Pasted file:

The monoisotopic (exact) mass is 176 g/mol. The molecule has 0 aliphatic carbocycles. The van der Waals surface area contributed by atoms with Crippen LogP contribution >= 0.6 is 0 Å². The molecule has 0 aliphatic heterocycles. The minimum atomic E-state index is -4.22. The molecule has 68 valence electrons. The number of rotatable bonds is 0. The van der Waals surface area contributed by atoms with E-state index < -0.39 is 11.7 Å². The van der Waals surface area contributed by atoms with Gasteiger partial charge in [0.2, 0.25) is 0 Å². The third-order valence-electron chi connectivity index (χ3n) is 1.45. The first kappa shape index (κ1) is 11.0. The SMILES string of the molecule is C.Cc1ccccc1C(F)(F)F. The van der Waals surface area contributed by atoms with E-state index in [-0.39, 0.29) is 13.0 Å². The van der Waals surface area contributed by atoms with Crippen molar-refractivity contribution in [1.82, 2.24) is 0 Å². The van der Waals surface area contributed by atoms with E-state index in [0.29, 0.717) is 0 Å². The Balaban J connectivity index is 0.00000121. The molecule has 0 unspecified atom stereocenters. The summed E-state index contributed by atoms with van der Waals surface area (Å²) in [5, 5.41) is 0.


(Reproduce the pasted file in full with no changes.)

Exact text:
The monoisotopic (exact) mass is 176 g/mol. The molecule has 0 aliphatic carbocycles. The van der Waals surface area contributed by atoms with Crippen LogP contribution >= 0.6 is 0 Å². The molecule has 0 aliphatic heterocycles. The minimum atomic E-state index is -4.22. The molecule has 68 valence electrons. The number of rotatable bonds is 0. The van der Waals surface area contributed by atoms with E-state index < -0.39 is 11.7 Å². The van der Waals surface area contributed by atoms with Gasteiger partial charge in [0.2, 0.25) is 0 Å². The third-order valence-electron chi connectivity index (χ3n) is 1.45. The first kappa shape index (κ1) is 11.0. The SMILES string of the molecule is C.Cc1ccccc1C(F)(F)F. The van der Waals surface area contributed by atoms with E-state index in [-0.39, 0.29) is 13.0 Å². The van der Waals surface area contributed by atoms with Crippen molar-refractivity contribution in [1.82, 2.24) is 0 Å². The van der Waals surface area contributed by atoms with E-state index in [0.29, 0.717) is 0 Å². The Balaban J connectivity index is 0.00000121. The molecule has 0 unspecified atom stereocenters. The summed E-state index contributed by atoms with van der Waals surface area (Å²) in [5, 5.41) is 0.